The three-night Madrid New Year’s Eve package costs from 430 euros and includes airport transfer, New Year’s Eve dinner and party in a restaurant selected from a list, plus a one-day Madrid Card. The five-night package costs from 537.50 and includes the above plus a fast-train ticket to Toledo and a two- day Madrid Card. A package for both holidays starts at 644 euros.
There is also a three- or four-night New Year’s Eve package in Barcelona. Each includes accommodations, breakfasts, New Year’s dinner, tourist bus tickets, visit to the aquarium and late check-out. Three nights begins at 250 euros, four nights at 267 euros.
Offers are valid Dec. 21 to Jan. 14. A second room for children under 16 gets a 30 percent discount. Details at the Web site www.rafaelhoteles.com/promociones.php?%20lng=uk.
Safari discountThe Washington Post reports a $1,000-per-person discount on a 12-night African safari.
The Kenya Safari Explorer trip, offered by Wildlife Safari, starts at $3,350 per person, double occupancy, for the Dec. 18 or Dec. 25 trips. Trips include accommodations at six lodges and one hotel, most meals, domestic flight, land transfers, escorted game viewing and park fees.
International airfare is extra. Find more information at www.wildlife-safari.com.
Best betsGermany: If you like to make holiday presents instead of buying them, check out Wiesbaden’s Kreative Welt, one of the country’s largest hobby shows, for ideas and materials.
Through Sunday, up to 400 exhibitors in six halls of the Rhein-Main Messe will display their talents and wares in painting, patchwork, dolls, jewelry, wood arts, floral decorations, ceramics, mosaics, Barbie dolls and more.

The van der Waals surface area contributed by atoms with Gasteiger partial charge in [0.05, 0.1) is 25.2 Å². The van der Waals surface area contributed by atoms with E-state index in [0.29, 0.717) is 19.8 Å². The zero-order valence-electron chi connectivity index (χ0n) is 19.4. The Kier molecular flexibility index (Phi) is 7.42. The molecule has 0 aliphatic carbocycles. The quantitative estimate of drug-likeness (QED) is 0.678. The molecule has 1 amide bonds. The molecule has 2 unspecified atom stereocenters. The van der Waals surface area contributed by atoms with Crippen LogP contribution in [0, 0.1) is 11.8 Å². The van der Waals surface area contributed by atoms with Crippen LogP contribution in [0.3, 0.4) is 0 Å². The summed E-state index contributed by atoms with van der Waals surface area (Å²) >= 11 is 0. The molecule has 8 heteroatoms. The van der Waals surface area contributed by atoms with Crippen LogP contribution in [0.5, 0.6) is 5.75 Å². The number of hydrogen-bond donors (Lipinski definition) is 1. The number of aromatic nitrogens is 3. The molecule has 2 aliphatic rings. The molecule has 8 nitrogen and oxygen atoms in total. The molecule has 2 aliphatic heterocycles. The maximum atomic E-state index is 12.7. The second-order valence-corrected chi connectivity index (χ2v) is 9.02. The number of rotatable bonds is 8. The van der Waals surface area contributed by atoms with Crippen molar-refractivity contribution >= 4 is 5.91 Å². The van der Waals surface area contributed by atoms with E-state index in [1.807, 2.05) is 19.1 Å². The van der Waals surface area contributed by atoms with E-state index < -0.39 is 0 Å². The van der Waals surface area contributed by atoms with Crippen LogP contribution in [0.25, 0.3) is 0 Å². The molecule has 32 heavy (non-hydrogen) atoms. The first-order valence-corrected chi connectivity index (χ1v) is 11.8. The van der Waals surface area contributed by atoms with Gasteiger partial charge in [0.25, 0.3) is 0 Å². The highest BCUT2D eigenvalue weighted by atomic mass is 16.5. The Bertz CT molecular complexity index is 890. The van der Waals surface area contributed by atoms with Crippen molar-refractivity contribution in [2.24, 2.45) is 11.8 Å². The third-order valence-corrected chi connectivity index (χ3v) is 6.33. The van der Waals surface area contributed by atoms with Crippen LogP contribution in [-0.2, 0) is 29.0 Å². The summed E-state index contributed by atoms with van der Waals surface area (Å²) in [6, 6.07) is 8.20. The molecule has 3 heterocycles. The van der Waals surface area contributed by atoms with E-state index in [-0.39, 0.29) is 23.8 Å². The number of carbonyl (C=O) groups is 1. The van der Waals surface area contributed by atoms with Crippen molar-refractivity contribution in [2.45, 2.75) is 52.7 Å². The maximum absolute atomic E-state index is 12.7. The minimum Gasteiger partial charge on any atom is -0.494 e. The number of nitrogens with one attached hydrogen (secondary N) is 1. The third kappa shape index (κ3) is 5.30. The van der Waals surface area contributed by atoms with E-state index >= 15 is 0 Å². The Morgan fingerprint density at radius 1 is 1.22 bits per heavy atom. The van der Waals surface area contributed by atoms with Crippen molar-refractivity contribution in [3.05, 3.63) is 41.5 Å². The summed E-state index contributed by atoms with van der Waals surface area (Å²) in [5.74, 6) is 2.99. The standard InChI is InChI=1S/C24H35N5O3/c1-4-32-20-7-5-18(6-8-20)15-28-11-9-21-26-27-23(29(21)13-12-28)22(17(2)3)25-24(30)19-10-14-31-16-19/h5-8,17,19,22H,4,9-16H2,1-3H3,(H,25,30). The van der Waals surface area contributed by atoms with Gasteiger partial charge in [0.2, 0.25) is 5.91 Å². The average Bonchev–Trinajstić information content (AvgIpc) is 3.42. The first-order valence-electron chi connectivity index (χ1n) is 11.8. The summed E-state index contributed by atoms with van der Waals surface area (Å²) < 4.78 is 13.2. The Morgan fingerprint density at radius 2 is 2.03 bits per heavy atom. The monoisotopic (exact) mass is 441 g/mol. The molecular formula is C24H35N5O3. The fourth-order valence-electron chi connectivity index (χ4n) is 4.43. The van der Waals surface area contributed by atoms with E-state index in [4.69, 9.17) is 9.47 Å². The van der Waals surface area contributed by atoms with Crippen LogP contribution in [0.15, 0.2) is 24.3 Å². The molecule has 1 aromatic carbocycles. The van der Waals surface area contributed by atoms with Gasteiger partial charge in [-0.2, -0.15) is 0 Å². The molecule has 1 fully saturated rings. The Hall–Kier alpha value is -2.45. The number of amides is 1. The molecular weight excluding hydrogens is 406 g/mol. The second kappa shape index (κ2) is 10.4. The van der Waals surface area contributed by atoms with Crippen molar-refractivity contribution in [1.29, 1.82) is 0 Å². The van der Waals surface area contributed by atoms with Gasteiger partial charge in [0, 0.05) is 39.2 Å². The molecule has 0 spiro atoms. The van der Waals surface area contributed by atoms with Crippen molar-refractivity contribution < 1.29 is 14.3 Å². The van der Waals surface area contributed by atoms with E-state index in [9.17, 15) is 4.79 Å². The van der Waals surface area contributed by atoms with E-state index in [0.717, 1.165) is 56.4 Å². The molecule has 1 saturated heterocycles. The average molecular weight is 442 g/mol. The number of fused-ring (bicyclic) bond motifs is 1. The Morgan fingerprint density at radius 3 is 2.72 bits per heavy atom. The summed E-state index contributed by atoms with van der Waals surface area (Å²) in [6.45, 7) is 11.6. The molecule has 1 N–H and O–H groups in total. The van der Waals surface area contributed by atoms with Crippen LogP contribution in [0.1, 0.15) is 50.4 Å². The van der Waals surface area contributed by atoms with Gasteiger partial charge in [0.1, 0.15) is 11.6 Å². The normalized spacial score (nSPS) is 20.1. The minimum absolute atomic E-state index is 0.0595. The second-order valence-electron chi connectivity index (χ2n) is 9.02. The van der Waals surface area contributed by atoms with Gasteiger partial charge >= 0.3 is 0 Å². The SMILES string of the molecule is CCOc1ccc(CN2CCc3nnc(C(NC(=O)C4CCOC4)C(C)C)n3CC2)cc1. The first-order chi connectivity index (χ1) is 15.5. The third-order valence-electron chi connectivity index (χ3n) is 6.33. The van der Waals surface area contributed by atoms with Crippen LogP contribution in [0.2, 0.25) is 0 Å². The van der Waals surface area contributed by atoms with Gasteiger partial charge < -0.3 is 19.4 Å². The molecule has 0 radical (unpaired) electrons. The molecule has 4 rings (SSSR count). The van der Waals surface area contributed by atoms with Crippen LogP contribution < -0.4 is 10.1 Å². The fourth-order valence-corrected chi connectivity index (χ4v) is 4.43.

Some will be offering workshops. For example, the English-speaking owner of a Teddy bear store in Wiesbaden has organized three daily workshops (10:30 a.m., 1 p.m. and 3:30 p.m.) for making Teddy bears at stand 312, Hall 3. The lesson and material cost 13.50 euros. You learn how to stuff the bear (the body is pre-sewn), select and sew on its eyes, nose and ears, and embroider its paws (sign up early before 11 a.m. as spots fill fast).
A special Teddy bear exhibit also will be on display, as will a Christmas crafts show. The fair is open 10 a.m. to 6 p.m. daily.
An adult day ticket costs 7.50 euros (11 euros for two days); the charge for children up to 6 is 3.50 euros. Its Web site is www.kreativ-welt.de (in German).
Meanwhile, movie-goers might want to head to Frankfurt next week for the second annual International Film Festival, which runs through Nov. 12. Under the patronage of director Wim Wenders, the audience-oriented event will feature 120 productions from 30 countries in five of the city’s cinemas (several are in English).
In addition to the entries, a collection of actor Dennis Hopper’s favorite films will be shown. Tickets cost six to eight euros and can be reserved in advance. For details, go to www.ifff.de.